• John Burton

How (not) to pass on a tradition.


Recently, last night, a newcomer to Ivy over at the FB group I moderate posted a picture of himself. He was (still might be) suited, with a tie, French cuffs, a great bag and even more great sunglasses (I know there is no such thing as "more great"). It was, I believe, his first post. It wasn't Ivy.


You would've thought somebody threw a rare steak into a cage of hungry wolverines.


Above my desk is a painting on a scrap piece of wood that my daughter made for me when she was 7. On my desk is an - I don't know what you would call it - but it is framed and she made it for me in kindergarten. She went to a private preschool, one that practices Reggio Emilia. Which is not English for, kinda, it takes a village. The idea gets mixed up with Montessori but the premise is that the student must have some control over their learning, and a relationship with both what they learn and the other children around them.





The piece on my desk looks like an accident in a ribbon factory. The piece above my desk is brilliant, far better than I could ever create, and not because she is my daughter because believe me I wanted her to play guitar and it ain't happening. And I am forced, as I switch focus between that journey of hers and mean people mocking a guy in a suit, to call out the differences.


Here. It is probably this. Ivy has been around long enough to be called a tradition. The difference between a tradition and the off ramp into historical dress is - - how you hand down the tradition. Again with the daughter and the art, but when she gave me the ribbon accident - that is how you pass on a tradition. You lift it up, not hand it down. You say, "This is what I made," and you don't bring anything else to it. Then, if your dad, or whomever, has any horse sense at all, he shuts his mouth and gets out of your way and in very short order - you are better at whatever than he is.


Which, for a group studying a fashion birthed out of higher education, shouldn't be that big a stretch. And yet.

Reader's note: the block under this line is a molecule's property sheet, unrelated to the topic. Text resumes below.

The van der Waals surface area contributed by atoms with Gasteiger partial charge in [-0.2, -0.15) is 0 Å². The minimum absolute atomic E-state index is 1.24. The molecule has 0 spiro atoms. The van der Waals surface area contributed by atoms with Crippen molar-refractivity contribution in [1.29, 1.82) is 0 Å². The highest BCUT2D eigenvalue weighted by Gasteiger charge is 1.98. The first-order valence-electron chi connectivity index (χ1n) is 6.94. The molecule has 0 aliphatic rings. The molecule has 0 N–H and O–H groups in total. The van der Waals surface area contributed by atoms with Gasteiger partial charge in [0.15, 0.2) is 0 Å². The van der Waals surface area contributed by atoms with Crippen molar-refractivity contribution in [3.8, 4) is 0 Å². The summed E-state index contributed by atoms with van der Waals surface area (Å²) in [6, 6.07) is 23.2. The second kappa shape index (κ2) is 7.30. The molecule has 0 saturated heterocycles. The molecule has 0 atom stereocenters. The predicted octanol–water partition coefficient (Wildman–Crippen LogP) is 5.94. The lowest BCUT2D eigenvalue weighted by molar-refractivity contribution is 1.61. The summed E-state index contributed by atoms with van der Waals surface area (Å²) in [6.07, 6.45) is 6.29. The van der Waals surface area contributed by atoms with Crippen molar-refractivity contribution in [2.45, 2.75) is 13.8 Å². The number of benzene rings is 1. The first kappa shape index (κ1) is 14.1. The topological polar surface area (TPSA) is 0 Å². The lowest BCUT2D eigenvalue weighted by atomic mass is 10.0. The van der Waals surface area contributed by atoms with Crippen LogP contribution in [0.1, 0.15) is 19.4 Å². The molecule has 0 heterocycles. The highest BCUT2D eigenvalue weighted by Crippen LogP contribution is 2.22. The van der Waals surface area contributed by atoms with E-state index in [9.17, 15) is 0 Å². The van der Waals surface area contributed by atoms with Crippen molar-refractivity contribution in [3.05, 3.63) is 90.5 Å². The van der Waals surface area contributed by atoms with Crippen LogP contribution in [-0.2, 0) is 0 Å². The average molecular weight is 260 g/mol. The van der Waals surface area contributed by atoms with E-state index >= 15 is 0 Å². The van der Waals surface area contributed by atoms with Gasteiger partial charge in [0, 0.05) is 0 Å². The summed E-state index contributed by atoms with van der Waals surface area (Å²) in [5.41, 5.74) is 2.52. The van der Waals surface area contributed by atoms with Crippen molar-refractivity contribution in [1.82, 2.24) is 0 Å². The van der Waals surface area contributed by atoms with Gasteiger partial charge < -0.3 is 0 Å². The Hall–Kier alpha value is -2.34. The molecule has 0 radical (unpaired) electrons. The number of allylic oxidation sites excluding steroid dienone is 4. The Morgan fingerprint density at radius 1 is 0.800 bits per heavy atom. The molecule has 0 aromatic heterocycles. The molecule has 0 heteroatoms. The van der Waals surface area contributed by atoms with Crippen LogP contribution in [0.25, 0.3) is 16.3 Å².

Mean people can kill a tradition faster than a can of paint can kill a fur jacket at an old Yale game. It has to do with fear. It has to do with a shaky infrastructure. It has to do with the gnawing repeater that maybe what you made isn't good enough, and by the way you didn't make it you just wore it, or lived it, because somebody else taught you to. So when your tradition is changed (dammit with the untied bow tie) your reflex is, that isn't right. And you quickly forget, there is no right, including yours. There is only you, standing in front of whomever else, with your ribbon accident of a fashion, lifting it up and saying, "This is what I made." You hope it winds up on their desk. If it doesn't, that's delegitimizing all your time spent fresh out of the shower making decisions. Or, in mean people's case, it is delegitimizing their life choices.


Once my daughter's piece made it to my desk, she didn't stop trying to get better. Or even trying new things, whether they be better or not. And I didn't stop her either. Get it?


The mean people suck article has been done and bumper stickered (I know bumper sticker ain't an adverb). But mean people do suck. The life out of whatever they are trying to protect. Because I untie my bow tie doesn't mean you made the wrong call when you picked your major or that you married the wrong whomever. It means I like it that way. That it strikes a condescending-trying-to-be-lofty nerve? That's on you. It's a good thing to take a look at in yourself.


A tradition isn't passed on by mean people praying you don't eff with it because that means they were wrong. It is passed on by generous people who are proud of what they made and hope that you can put you all over it too, the way they did.